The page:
The popular image of Sydney is of a sparklingly beautiful city - the Sydney Harbour Bridge, the Opera House and the intense blue waters of Sydney Harbour. This vision of Sydney is real, and most of us have easy access to it. But most of us also can't afford to live with a Harbour view. Our daily Sydney is quite different.
I live quite close to the city centre and about a 20 minute walk from my workplace. However, this walk must be one of the least pleasant walks imaginable - beside a busy and polluted road full of cars and trucks, across two even busier intersections, and with little of interest to see along the way. So I often take the train to work - just one stop. It takes about the same amount of time and I walk just as far, but I find it much more interesting. Not more beautiful; just more interesting.
It starts with the bustle of Redfern Station and the tangle of rail tracks leading to the city centre:
At Central Station I exit the station via one of Sydney's most reviled landmarks - the Devonshire Street Tunnel. My trip to work actually involves two of the most hated structures in Sydney - more of the other, later.
I could write a whole post about the Devonshire Street Tunnel. It's a long (300 metres?) underground walkway that enables pedestrian access from the south-east to the north-west sides of the mass of railway lines that's Central Station. Everybody complains about it. That it's unpleasant, and particularly that it's unsafe. I'm puzzled by these reactions. In comparison with many of the tunnels that link lines and platforms for the London Tube or the Paris Metro, the Devonshire Street Tunnel is bright, well-lit, clean and very much populated - mainly by students making their way to the many colleges and universities in the area. It's certainly not beautiful, but I find it interesting. There are usually several buskers at various levels of expertise - some of whom have been busking in the Tunnel for many years - and then there are the murals. I think around 1998 a series of murals were installed to mark the impending 150th anniversary of railways in Australia.
I love these murals charting the history of the railways from their beginning in Australia to the end of the twentieth century, and I'm amazed that whoever is responsible for their upkeep does such a good job - removing the frequent graffiti and repairing even worse damage from time to time. It's become for me a kind of symbol of perseverance in maintaining public space.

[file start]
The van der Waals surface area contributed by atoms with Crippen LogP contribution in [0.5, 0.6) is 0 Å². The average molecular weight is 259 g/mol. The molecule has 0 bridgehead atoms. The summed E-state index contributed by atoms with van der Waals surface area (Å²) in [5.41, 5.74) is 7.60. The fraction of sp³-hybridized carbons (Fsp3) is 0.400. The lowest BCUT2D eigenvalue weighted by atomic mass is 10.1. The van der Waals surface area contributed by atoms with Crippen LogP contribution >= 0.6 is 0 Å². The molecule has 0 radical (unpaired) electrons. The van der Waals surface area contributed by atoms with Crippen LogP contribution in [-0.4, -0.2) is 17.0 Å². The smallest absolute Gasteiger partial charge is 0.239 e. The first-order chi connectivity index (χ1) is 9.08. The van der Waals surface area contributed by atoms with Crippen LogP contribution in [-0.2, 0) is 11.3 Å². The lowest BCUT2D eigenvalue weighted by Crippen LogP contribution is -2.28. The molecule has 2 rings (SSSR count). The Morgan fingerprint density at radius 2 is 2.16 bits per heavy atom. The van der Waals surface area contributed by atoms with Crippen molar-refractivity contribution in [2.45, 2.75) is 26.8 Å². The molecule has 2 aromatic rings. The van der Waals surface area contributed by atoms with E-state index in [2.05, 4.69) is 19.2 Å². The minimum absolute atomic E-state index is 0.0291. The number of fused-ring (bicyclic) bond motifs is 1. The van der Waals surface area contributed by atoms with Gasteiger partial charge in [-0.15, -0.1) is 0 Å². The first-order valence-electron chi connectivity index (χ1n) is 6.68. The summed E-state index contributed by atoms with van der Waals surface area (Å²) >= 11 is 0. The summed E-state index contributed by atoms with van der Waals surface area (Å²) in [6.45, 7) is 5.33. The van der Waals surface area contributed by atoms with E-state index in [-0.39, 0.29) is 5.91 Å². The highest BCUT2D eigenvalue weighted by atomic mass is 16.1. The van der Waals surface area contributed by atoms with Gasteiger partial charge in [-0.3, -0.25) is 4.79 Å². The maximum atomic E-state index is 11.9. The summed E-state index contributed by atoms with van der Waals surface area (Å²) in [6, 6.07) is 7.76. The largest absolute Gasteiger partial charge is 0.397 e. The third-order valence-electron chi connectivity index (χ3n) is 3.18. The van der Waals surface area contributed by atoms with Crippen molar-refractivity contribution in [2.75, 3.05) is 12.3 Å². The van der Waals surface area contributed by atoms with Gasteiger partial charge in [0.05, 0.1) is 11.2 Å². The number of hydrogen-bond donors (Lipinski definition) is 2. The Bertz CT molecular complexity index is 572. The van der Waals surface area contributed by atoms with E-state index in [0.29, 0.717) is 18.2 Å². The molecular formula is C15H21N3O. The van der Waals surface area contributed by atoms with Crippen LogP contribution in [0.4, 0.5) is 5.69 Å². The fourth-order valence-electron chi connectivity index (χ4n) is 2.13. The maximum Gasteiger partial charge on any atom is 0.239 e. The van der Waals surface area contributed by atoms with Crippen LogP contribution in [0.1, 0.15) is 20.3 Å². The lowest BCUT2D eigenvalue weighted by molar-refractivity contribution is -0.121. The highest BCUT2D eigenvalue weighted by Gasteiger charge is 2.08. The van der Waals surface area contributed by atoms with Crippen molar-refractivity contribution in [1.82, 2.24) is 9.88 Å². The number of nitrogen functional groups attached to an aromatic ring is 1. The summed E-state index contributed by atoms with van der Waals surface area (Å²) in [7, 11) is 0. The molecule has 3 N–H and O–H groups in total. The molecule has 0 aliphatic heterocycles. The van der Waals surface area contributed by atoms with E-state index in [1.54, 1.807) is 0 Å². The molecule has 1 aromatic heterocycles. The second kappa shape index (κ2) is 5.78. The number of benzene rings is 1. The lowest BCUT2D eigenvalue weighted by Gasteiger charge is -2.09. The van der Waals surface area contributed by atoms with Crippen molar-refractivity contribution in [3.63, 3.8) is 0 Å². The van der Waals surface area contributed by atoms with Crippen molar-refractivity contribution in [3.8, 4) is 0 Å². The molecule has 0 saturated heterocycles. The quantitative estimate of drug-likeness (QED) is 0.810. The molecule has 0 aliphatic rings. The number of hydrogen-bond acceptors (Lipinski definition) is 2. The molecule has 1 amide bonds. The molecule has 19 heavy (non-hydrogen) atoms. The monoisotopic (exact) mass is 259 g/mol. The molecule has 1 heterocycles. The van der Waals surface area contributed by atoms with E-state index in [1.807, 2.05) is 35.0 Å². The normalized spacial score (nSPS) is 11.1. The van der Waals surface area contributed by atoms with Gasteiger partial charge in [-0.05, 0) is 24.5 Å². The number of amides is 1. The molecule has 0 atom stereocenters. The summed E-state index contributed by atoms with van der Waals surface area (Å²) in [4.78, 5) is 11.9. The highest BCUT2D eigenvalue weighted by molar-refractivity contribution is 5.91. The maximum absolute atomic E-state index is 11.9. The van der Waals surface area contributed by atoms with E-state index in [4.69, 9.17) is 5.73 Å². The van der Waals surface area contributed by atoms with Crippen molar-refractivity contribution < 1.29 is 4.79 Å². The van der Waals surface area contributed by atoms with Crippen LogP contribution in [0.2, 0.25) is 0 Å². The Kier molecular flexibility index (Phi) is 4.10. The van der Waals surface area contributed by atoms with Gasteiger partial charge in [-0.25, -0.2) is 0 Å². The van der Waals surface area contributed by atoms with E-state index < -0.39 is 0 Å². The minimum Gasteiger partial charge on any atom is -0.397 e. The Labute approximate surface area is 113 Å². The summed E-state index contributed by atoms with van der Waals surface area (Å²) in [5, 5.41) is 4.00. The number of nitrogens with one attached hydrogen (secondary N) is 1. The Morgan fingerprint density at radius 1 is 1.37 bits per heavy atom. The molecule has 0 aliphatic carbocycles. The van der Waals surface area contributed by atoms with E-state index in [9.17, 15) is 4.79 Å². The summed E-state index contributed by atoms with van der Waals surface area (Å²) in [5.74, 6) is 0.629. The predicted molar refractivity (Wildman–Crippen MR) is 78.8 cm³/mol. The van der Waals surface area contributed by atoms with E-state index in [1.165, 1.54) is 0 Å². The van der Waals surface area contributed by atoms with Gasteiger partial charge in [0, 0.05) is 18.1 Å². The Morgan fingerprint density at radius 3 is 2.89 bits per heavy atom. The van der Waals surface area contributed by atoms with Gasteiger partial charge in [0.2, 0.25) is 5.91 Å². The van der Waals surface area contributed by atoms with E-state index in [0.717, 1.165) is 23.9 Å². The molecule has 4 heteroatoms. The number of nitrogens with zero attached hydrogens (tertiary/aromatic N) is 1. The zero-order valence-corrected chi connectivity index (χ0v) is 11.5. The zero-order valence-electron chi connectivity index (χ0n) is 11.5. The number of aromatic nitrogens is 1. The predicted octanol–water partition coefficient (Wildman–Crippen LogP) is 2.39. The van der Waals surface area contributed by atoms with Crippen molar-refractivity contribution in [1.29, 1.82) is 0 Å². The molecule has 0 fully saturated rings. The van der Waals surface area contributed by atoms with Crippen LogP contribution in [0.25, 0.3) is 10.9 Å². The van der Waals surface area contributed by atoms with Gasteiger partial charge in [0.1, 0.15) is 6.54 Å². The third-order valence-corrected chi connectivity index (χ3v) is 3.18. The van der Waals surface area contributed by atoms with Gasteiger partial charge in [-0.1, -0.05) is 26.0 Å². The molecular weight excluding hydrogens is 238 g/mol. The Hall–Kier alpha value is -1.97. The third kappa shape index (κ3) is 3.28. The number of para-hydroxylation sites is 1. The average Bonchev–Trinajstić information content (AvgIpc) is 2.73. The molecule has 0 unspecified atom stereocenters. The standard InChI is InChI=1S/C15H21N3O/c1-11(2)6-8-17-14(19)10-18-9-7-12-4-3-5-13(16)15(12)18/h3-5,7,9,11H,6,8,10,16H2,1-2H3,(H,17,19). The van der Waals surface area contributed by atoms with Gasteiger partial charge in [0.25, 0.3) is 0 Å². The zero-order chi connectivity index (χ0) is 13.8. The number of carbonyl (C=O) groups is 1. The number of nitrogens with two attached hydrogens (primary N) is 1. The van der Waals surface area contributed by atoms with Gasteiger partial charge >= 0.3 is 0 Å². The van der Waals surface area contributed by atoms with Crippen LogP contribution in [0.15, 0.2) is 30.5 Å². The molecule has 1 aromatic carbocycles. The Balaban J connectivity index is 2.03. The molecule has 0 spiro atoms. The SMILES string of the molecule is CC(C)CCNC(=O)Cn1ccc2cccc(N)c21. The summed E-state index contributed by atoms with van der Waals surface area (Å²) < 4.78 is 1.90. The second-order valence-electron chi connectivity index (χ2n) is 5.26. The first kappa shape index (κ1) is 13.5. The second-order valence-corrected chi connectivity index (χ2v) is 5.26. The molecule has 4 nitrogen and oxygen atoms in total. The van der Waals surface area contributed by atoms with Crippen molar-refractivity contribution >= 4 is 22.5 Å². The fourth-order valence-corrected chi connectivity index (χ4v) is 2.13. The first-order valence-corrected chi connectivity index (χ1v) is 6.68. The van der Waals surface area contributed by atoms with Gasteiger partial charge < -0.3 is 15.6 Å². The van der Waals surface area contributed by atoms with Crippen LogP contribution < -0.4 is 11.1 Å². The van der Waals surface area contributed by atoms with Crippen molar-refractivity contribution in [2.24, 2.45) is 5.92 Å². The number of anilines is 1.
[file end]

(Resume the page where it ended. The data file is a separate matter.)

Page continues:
I emerge briefly from the Tunnel to the architectural chaos of Henry Deane Plaza (Henry Deane was the engineer responsible for electrifying Sydney's railways) and the traffic chaos of Railway Square
and then plunge into the Tunnel extension where I find...
the Bookshop of Doom, aka Basement Books, that stocks the most wonderful selection of remaindered and otherwise cheap books, including those two most important categories - crime fiction and knitting books. This is usually much more of a distraction on my way home from work, when browsing, and buying, are very tempting.
At the end of the Tunnel is a walkway that contains the oldest railway line in Sydney, which used to run between Central Station and the goods wharves at Darling Harbour. The wharves have long disappeared (though I remember my great-uncle Mick, then more than 70 years old, working on the wharves and in the wool stores that still lined the wharves in the 1960s) and the railway line now runs only to the Powerhouse Museum. From the walkway I can enter the Architecture and Design Faculty building of the University of Technology, Sydney, via an exterior escalator!
Why do I find outside escalators so appealing? I guess it's something about a pleasing confusion of categories; that what is usually interior becomes exterior. This whole area is currently a building site for new student accommodation, so there's now the additional interest of watching the progress of the new building.
I pass through the building and exit to a walkway over frantically traffic-ridden Harris Street, whose intersection with Broadway is reputed to be the most polluted intersection in Sydney
and from where I have a splendid view of the most reviled building in Sydney, the UTS Tower, whose 27th floor houses my office.
I will confess up front that I like the Tower. It's not the most beautiful building in Sydney, but it's far from being the ugliest. I think it's a straight-forward, honest interpretation of the 1960s architectural style labeled 'concrete brutalism'. I know few will agree with me about the Tower's robust attractions, but even those who hate the exterior must agree that the view from my windows when I finally reach my office is wonderful:
I think most of us who live in the inner suburbs of Sydney realise that the sparkling 'emerald city' is also a city of grunge. I like this contrast, and I find my way to work endlessly entertaining.